For the past few weeks, we have been reading and discussing Pope Francis’ encyclical letter, On Care for Our Common Home (Laudato Si’) at my church. In the first session, we examined what is happening to our earth, e.g., pollution, climate change, water scarcity, loss of biodiversity, the breakdown of society. Next, we looked at the Scriptural basis for our concern for the natural and human environment, beginning with the creation accounts in Genesis and including the perspective of Jesus toward nature and people.
Now, we are focused on the last chapter of the letter, “Ecological Education and Spirituality.” This section (paragraphs 202 – 246) is for me, the most compelling part of the message. I was aware of the terms “environmental education” and “ecology,” but reading about “ecological spirituality” and “ecological conversion” gave me a new perspective on the need for concern and action regarding the problems highlighted in this encyclical.
I would like to share a few of these insights.
In the beginning, environmental education was mainly centered on scientific information, consciousness-raising, and the prevention of environmental risks. Now, it focuses on ways to restore the various levels of ecological equilibrium, establishing harmony within ourselves, with others, with nature and other living creatures, and with God. (¶210)
However, education in ecological responsibility needs to go beyond providing information to motivating people to change their habits. “Only by cultivating sound virtues will people be able to make a selfless ecological commitment. . . Education in environmental responsibility can encourage ways of acting that significantly affect the world around us, e.g., avoiding the use of plastic and paper, reducing water consumption, separating refuse, cooking only what can reasonable be consumed, showing care for other living beings, using public transport or carpooling, planting trees, turning off unnecessary lights. (¶211)
What Pope Francis is calling for is an ecological conversion as a way to motivate us to a passionate concern for the protection of our world. While he addressed his letter to all people of the world, believers and non-believers alike, in this last section, he is incorporating ecological conversion into Christian spirituality. “Here I would like to offer Christians a few suggestions for an ecological spirituality grounded in the convictions of our faith, since the teachings of the Gospel have direct consequences for our way of thinking, feeling, and living.” (¶216) Even committed and prayerful Christians have not always taken ecological concerns seriously, nor changed their habits. Francis reminds us that “living our vocation to be protectors of God’s handiwork is essential to a life of virtue; it is not an optional or a secondary aspect of our Christian experience.”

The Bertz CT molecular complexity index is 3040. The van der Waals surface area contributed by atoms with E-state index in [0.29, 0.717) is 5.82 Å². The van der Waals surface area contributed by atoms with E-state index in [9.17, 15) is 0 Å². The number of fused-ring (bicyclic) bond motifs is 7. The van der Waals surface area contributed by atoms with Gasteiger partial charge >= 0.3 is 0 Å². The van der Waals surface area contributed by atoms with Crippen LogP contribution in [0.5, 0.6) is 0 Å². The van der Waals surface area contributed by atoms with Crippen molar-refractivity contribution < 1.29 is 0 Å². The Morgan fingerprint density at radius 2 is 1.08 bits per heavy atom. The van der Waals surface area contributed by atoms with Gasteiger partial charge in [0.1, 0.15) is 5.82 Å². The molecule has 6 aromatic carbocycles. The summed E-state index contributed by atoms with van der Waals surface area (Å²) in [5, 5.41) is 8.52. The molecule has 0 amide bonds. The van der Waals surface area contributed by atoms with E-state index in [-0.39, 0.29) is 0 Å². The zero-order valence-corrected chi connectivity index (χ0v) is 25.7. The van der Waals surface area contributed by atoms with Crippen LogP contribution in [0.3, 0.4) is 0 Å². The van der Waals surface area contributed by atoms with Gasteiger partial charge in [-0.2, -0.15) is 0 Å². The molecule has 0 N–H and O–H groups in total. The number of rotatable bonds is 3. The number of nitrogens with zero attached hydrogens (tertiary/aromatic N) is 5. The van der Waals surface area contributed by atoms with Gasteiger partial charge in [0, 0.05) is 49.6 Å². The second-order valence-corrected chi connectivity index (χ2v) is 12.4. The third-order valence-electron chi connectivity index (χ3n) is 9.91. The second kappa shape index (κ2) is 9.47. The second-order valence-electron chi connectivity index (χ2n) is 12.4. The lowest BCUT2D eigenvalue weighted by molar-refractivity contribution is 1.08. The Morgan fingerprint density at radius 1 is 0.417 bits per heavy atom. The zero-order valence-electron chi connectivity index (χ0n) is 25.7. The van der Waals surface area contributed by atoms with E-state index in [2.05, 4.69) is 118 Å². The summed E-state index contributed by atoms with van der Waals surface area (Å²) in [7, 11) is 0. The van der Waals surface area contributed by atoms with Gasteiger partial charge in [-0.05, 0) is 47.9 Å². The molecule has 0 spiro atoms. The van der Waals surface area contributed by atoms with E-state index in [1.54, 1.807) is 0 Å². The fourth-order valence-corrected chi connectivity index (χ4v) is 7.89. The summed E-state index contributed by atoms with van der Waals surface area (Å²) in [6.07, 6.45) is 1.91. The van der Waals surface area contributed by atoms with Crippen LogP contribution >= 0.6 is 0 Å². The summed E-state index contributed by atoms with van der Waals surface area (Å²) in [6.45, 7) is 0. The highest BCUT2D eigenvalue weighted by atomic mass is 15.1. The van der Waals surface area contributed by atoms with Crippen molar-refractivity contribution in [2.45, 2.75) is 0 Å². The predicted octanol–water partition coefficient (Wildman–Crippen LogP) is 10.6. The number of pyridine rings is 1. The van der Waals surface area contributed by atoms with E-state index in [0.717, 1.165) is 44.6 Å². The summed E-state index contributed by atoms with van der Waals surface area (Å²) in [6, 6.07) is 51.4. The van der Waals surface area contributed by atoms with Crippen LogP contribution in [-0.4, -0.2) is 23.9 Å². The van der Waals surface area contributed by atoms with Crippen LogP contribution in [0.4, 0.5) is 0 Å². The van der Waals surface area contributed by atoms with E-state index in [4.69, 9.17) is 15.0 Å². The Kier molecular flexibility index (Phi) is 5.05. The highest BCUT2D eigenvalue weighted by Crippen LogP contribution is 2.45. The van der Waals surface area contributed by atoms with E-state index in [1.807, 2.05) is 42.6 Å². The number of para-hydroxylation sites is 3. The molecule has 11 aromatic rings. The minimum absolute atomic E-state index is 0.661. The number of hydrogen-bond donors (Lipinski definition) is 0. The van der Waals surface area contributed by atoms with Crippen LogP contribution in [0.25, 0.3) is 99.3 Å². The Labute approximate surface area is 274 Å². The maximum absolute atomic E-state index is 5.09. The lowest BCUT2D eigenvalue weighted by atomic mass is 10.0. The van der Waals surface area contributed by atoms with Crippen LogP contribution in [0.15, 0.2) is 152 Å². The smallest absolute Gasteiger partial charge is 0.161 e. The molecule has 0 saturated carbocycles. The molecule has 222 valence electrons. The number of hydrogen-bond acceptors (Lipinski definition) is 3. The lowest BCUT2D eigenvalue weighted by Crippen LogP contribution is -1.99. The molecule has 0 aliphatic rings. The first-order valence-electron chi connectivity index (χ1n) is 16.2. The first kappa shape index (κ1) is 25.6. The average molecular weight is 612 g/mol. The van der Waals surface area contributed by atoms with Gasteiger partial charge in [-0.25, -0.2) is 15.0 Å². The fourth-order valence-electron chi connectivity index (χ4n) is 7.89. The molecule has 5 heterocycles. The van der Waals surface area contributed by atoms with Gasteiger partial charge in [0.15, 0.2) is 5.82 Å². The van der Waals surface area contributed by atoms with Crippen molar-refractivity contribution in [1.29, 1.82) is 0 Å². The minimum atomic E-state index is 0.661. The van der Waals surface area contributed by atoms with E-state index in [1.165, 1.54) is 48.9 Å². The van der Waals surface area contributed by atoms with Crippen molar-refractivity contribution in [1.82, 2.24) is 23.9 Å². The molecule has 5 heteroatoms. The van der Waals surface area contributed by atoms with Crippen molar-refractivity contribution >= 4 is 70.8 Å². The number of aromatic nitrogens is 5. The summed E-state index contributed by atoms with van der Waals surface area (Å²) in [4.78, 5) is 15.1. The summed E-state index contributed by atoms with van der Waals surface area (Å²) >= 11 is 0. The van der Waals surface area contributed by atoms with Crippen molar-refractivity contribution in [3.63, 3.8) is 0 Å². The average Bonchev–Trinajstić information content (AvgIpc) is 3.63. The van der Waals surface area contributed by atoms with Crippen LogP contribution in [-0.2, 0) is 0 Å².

Reading this call to action has raised several questions for me. Here are three examples.
- How do I make conscious efforts to recycle and to conserve natural resources in all forms – including food, water, electricity, and gasoline?
- In what ways do I limit wasteful spending and try to live more simply?
- In what ways do I share my possessions and resources with those people who have less than me?
I want to close with a song of praise to the Creator called Canticle of the Sun by Marty Haugen (1980). It is based on St. Francis of Assisi’s prayer of the same name. (You can find a performance of this song by searching the title and composer.)
The heavens are telling the glory of God,
and all creation is shouting for joy.
Come, dance in the forest,
come play in the field,
and sing, sing to the glory of the Lord.
- Praise for the sun, the bringer of day,
he carries the light of the Lord in his rays;
the moon and the stars
who light up the way unto your throne.2. Praise the wind that blows through the trees,
the seas’ mighty storms, the gentle breeze;
they blow where they will,
they blow where they please to please the Lord.
3. Praise for the rain that waters our fields,
and blesses our crops so all the earth yields;
from death unto life
her myst’ry revealed springs forth in joy.
(3 more verses)